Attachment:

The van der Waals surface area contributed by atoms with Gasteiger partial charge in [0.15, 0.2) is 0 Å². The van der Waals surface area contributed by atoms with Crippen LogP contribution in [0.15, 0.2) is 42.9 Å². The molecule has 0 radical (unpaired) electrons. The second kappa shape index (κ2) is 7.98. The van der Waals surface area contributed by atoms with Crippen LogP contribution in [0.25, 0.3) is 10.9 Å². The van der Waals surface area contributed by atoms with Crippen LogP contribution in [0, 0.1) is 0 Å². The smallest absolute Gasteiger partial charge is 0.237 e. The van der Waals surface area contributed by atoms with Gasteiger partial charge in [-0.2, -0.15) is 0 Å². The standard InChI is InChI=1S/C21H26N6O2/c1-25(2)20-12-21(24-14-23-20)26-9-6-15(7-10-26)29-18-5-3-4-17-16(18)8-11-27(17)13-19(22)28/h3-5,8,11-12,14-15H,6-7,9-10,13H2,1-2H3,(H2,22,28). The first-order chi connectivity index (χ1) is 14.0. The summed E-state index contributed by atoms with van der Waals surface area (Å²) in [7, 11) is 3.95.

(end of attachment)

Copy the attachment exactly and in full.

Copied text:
The van der Waals surface area contributed by atoms with Gasteiger partial charge in [0.15, 0.2) is 0 Å². The van der Waals surface area contributed by atoms with Crippen LogP contribution in [0.15, 0.2) is 42.9 Å². The molecule has 0 radical (unpaired) electrons. The second kappa shape index (κ2) is 7.98. The van der Waals surface area contributed by atoms with Crippen LogP contribution in [0.25, 0.3) is 10.9 Å². The van der Waals surface area contributed by atoms with Crippen LogP contribution in [0, 0.1) is 0 Å². The smallest absolute Gasteiger partial charge is 0.237 e. The van der Waals surface area contributed by atoms with Gasteiger partial charge in [-0.2, -0.15) is 0 Å². The standard InChI is InChI=1S/C21H26N6O2/c1-25(2)20-12-21(24-14-23-20)26-9-6-15(7-10-26)29-18-5-3-4-17-16(18)8-11-27(17)13-19(22)28/h3-5,8,11-12,14-15H,6-7,9-10,13H2,1-2H3,(H2,22,28). The first-order chi connectivity index (χ1) is 14.0. The summed E-state index contributed by atoms with van der Waals surface area (Å²) in [7, 11) is 3.95.